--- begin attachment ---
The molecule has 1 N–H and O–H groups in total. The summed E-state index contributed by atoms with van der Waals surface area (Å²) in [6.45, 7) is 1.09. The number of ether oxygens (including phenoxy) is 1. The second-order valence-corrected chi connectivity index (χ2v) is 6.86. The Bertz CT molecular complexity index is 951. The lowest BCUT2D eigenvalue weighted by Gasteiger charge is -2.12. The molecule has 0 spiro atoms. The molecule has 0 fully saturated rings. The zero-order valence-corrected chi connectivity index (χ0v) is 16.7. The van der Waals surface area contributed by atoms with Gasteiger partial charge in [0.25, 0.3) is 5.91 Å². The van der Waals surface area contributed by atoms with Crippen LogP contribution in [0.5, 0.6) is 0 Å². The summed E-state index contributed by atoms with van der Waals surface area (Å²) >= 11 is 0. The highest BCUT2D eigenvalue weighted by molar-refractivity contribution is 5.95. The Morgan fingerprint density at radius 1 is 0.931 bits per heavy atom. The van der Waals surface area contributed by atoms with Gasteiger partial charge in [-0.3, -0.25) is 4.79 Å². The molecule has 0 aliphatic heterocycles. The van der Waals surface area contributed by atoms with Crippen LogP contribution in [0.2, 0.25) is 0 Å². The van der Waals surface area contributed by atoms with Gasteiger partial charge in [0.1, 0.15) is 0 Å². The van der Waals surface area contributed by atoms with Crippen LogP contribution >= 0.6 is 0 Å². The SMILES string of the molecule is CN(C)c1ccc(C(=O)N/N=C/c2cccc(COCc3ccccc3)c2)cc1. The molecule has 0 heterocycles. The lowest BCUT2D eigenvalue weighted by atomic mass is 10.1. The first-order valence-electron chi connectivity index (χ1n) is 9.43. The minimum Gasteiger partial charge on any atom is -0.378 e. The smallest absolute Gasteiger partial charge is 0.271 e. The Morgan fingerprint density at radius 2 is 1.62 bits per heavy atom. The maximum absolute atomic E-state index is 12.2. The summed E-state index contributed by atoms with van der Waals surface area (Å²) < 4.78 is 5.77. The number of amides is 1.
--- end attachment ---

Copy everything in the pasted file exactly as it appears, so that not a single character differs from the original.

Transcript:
The molecule has 1 N–H and O–H groups in total. The summed E-state index contributed by atoms with van der Waals surface area (Å²) in [6.45, 7) is 1.09. The number of ether oxygens (including phenoxy) is 1. The second-order valence-corrected chi connectivity index (χ2v) is 6.86. The Bertz CT molecular complexity index is 951. The lowest BCUT2D eigenvalue weighted by Gasteiger charge is -2.12. The molecule has 0 spiro atoms. The molecule has 0 fully saturated rings. The zero-order valence-corrected chi connectivity index (χ0v) is 16.7. The van der Waals surface area contributed by atoms with Gasteiger partial charge in [0.25, 0.3) is 5.91 Å². The van der Waals surface area contributed by atoms with Crippen LogP contribution in [0.5, 0.6) is 0 Å². The summed E-state index contributed by atoms with van der Waals surface area (Å²) >= 11 is 0. The highest BCUT2D eigenvalue weighted by molar-refractivity contribution is 5.95. The Morgan fingerprint density at radius 1 is 0.931 bits per heavy atom. The van der Waals surface area contributed by atoms with Gasteiger partial charge in [-0.3, -0.25) is 4.79 Å². The molecule has 0 aliphatic heterocycles. The van der Waals surface area contributed by atoms with Crippen LogP contribution in [0.2, 0.25) is 0 Å². The van der Waals surface area contributed by atoms with Gasteiger partial charge in [0.1, 0.15) is 0 Å². The van der Waals surface area contributed by atoms with Crippen LogP contribution >= 0.6 is 0 Å². The SMILES string of the molecule is CN(C)c1ccc(C(=O)N/N=C/c2cccc(COCc3ccccc3)c2)cc1. The molecule has 0 heterocycles. The lowest BCUT2D eigenvalue weighted by atomic mass is 10.1. The first-order valence-electron chi connectivity index (χ1n) is 9.43. The minimum Gasteiger partial charge on any atom is -0.378 e. The smallest absolute Gasteiger partial charge is 0.271 e. The Morgan fingerprint density at radius 2 is 1.62 bits per heavy atom. The maximum absolute atomic E-state index is 12.2. The summed E-state index contributed by atoms with van der Waals surface area (Å²) < 4.78 is 5.77. The number of amides is 1.